Apple Inc. (NASDAQ:AAPL) was silently reported a few months ago that it was about to launch a music-streaming service that was likely to be a direct competitor to Pandora Media Inc. (NYSE:P). It was due to be on the iPhone 5 when it launched a couple weeks ago and it was going to add an “human element” to music streaming that put it above and beyond the algorithm that Pandora Music Inc. (NYSE:P) uses for the music it plays.
However, on the way to presenting the new music service, Apple Inc. (NASDAQ:AAPL) could not get cooperation from Sony/ATV, with which Apple was negotiating streaming rights and licensing for the 2 million copyrighted songs that Sony/ATV and its subsidiaries own. The normal rate per stream had been fractions of a penny per song, but apparently word is that Sony/ATV was asking a higher rate – perhaps because of the desires of Apple Inc. (NASDAQ:AAPL) to have the opportunity to raise the limit of streamings of certain artist’s songs.
Apple Inc. (NASDAQ:AAPL) was shooting for a service that would be used as promotion for the music companies, essentially allowing the companies to push an artist or genre during any particular month, and those streams of music would lead users of the music service to the iTunes store for sales of the songs and albums on behalf of the music labels, according to a story in the New York Post. Apple Inc. (NASDAQ:AAP), because it wanted to run a “souped-up” streaming service, it has had to work with individual copyright holders rather than working through ASCAP and BMI – the main copyright associations in the music industry – and Sony/ATV is one of the individual copyright holders. Thus when discussions with Sony broke down, Apple Inc. (NASDAQ:AAPL) would have released a subpar service.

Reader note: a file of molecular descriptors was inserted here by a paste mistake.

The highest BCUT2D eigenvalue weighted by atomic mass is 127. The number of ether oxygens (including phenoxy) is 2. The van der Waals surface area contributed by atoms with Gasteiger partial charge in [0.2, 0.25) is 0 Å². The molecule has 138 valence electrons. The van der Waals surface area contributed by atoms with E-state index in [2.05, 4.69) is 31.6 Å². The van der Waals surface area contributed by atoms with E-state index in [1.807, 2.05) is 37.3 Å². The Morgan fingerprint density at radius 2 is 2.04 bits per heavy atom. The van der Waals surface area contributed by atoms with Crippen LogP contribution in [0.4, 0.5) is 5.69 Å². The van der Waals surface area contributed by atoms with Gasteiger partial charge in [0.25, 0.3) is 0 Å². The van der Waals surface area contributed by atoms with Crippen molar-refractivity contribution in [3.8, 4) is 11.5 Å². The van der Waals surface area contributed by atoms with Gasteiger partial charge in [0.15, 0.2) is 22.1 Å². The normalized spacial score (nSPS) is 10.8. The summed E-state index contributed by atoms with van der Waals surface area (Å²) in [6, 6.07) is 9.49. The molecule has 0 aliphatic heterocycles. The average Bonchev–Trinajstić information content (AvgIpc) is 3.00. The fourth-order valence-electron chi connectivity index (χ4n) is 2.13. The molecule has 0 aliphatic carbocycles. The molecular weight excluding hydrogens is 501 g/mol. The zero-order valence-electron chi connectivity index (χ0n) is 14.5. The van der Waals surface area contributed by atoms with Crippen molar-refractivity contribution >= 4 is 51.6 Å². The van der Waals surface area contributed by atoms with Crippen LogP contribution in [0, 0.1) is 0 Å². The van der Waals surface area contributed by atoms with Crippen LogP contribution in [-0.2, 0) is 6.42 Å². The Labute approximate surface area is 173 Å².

Now, if the service is to launch at all, Apple Inc. (NASDAQ:AAPL) will likely present it as an iOS 6 update sometime in the future. Th0ugh there is no word whether negotiations are ongoing or have stopped altogether. If this falls through, should Apple Inc. (AAPL) continue to pursue the service, or look into a possible M&A of current services? How do you think Apple investors – like billionaire fund manager David Einhorn of Greenlight Capital – should react to this news? Will it matter in the short- or long-term?